I saw her two weeks ago!" Rosie exclaimed. "She brought something to Helena at the hotel. Oh, dear. How bad is she?"
"Not too good." The nurse went to the door of 7, listened, and returned. "Hope he don't fall off the pan--broken hip ain't no picnic. You can go see her, she's awake. Not too clear though." She added, "Helena Jungas was here, looked pretty upset when she left."
Rosie entered #8, clutching her Bible. On the high white bed Tante Joht looked very small. Her face was very pale, the cheeks drawn in around her gums. Her withered hands lay on the white spread like brown dead leaves. Rosie looked at her unwillingly.
The nurse had followed her in. "Na, Tante Joht, do you know who this is? Somebody to see you!"
The old woman's eyes wandered toward the visitor, unseeing. She said in a thin whisper, "Tante Helena?"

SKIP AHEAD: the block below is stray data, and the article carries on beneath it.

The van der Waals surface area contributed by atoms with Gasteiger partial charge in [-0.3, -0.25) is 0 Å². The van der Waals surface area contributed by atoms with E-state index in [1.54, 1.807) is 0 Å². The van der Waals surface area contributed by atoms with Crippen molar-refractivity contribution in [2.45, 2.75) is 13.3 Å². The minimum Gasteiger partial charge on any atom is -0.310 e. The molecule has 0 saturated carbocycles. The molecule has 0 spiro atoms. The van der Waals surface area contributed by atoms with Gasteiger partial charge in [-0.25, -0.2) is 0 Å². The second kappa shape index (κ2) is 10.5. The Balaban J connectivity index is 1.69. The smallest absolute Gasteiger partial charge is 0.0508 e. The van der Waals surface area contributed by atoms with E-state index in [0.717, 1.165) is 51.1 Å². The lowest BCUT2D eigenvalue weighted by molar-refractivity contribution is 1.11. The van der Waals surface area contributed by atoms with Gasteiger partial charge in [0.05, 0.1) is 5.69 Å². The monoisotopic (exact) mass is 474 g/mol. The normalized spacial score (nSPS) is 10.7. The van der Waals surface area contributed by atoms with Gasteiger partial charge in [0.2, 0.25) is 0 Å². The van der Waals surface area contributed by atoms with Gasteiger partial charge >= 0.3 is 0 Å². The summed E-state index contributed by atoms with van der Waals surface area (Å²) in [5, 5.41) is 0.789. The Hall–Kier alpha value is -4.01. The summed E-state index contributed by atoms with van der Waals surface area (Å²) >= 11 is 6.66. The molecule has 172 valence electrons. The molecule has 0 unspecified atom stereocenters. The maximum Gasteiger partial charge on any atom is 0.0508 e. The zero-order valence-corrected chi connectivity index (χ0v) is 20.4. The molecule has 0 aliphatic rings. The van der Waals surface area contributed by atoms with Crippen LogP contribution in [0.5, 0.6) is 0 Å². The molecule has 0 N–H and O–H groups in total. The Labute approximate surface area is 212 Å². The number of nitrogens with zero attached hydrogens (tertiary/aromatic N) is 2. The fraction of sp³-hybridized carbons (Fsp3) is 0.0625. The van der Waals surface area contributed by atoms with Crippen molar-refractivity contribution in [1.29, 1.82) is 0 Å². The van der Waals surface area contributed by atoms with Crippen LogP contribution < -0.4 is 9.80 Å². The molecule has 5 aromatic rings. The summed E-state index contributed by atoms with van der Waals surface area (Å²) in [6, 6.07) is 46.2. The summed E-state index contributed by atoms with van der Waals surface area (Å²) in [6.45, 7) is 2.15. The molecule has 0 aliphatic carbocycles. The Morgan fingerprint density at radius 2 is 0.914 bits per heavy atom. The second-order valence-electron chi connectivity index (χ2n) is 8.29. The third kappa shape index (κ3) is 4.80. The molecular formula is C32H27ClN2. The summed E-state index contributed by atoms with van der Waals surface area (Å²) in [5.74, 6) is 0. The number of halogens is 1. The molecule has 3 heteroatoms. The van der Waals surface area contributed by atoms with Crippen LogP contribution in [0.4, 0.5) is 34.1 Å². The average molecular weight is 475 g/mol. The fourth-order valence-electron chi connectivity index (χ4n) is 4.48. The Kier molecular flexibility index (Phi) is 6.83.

"No, she went home. This is--what's your name?--Rosie Pankratz. Come on, grandma, wake up, she wants to talk to you."
The dim eyes focused slowly. Then Tante Joht smiled. "Jah. She brought me the pincushion...." Her eyes traveled toward the night stand. There, beside the photograph of John's family propped up against a glass of water, was the pink-and-yellow pincushion. Rosie noticed that there were no flowers in the room.
"A pincushion, hey? That's very nice." The nurse winked at Rosie. "Now lie still, grandma, or you'll start coughing again."
But Tante Joht was struggling to raise herself, trying to see into the hall. "Where is the other one?"
"She couldn't come today," Rosie said. "I'm by myself." To the nurse she explained, "Mrs. Ortman came with me to her house."
"The other lady couldn't come," the nurse said loudly in Tante Joht's ear. "Maybe next time." She helped her lie back on her pillows.
"Should I read to her?" Rosie asked, looking doubtfully at the Bible.